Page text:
samuel graber is an assistant professor of Humanities and Literature at Christ College, the Honors College of Valparaiso University, where he coordinates the Freshman Program and teaches interdisciplinary courses on American literature and culture, visual culture, and social thought. His scholarly interests include American literature, the American Civil War, transatlantic studies, memory studies, and religion. His essays have appeared in the Walt Whitman Quarterly Review, American Nineteenth Century History, and Literary Cultures of the American Civil War (University of Georgia Press, 2016). His book, Twice-Divided Nation: National Memory, Transatlantic News, and American Literature in the Civil War Era, is under contract with University of Virginia Press.
kevin m. modestino is a lecturer in the English Department at Howard University. He is currently at work on his first book, Providential Visions: The Aesthetics of History, Slave Revolution, and Imperial Time in Antebellum America. This book aims to recontextualize romantic and other forms of antebellum history writing within a hemispheric frame. It reads nationalist history as an aesthetic response to new emancipatory possibilities and violent state reaction in a period that stretches from the Haitian Revolution’s diplomatic disavowal and Seminoles’ defeat in Florida to the collapse of Radical Reconstruction and the massacre of Lakota at Wounded Knee. He is also at work on a second project on ecological thought and race from Alexander Humboldt to Octavia Butler. His research and book reviews have appeared in American Literature, NOVEL: A Forum on Fiction, and Studies in American Naturalism, and [End Page 681] he has a film review forthcoming in Science Fiction Film and Television.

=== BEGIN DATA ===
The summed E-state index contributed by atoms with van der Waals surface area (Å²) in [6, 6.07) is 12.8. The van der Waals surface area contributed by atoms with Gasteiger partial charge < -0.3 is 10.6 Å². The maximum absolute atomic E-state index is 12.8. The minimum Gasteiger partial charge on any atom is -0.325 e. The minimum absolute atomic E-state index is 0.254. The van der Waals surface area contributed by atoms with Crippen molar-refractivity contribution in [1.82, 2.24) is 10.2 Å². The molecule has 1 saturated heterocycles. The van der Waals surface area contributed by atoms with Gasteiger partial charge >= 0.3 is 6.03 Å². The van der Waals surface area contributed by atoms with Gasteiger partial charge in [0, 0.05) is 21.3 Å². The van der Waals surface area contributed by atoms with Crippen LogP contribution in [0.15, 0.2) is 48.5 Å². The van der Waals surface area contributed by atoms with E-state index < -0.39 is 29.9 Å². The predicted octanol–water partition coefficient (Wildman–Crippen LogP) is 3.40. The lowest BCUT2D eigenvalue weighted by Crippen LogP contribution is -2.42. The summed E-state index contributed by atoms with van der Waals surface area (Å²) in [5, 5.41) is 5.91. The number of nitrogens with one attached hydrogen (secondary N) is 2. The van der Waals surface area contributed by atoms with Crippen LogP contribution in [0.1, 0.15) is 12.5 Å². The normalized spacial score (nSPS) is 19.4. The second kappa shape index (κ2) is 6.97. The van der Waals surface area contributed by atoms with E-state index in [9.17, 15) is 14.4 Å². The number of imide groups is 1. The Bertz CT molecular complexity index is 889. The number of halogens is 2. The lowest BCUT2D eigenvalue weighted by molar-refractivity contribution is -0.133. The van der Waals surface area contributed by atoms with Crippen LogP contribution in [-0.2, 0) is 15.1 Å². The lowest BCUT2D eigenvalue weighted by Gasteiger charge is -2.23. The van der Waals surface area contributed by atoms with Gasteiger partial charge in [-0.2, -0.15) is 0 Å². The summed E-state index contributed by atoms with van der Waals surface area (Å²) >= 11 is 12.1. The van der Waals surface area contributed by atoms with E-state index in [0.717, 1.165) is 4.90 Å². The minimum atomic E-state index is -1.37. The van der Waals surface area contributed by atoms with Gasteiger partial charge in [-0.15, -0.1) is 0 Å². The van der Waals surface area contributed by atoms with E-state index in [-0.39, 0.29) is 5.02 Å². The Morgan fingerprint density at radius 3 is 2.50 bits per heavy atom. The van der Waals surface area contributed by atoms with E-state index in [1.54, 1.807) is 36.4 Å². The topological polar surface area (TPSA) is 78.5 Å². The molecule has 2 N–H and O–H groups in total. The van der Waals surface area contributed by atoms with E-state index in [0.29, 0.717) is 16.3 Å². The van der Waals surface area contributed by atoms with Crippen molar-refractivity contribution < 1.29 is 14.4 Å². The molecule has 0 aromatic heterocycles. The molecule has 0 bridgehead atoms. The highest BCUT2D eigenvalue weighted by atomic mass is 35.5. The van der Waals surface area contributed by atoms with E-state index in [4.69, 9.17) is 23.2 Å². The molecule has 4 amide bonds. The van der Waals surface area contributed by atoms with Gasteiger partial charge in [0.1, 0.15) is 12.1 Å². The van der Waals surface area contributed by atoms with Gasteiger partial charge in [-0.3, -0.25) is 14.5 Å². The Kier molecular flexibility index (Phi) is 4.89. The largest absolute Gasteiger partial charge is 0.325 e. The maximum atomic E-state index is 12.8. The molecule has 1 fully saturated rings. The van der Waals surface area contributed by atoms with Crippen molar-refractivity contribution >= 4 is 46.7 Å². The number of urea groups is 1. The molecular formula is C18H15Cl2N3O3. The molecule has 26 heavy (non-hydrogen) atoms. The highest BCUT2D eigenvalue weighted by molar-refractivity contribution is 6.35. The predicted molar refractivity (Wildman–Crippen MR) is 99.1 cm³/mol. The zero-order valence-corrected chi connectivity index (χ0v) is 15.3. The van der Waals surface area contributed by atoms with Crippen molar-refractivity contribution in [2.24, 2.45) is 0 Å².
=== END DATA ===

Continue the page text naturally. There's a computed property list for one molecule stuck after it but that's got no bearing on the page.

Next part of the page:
tyler roeger is project manager of Assessment, Accreditation, and Faculty Development at Columbia College Chicago. His literature research explores the intersections of gothic and sensational modes and urbanism in nineteenth-century American literature and culture. His work has appeared in Atlantic Studies, Literature in the Early American Republic, and Studies in Gothic Fiction.
anton vander zee is an assistant professor of English at the College of Charleston; he received his PhD from Stanford University in 2012. His current book project, for which “Inventing Late Whitman” lays the groundwork, examines Walt Whitman’s late work and its reception across the twentieth century and beyond. A second related essay exploring late Whitman’s biographical reception across the twentieth century and beyond recently appeared in the Walt Whitman Quarterly Review. In 2011, University of Iowa Press published his edited collection, A Broken Thing: Poets on the Line. His articles on a range of figures from John Milton and Wallace Stevens to C. K. Williams and Mary Ann Samyn have appeared in Modern Philology, the Wallace Stevens Journal, Agni, and Agni Online. [End Page 682]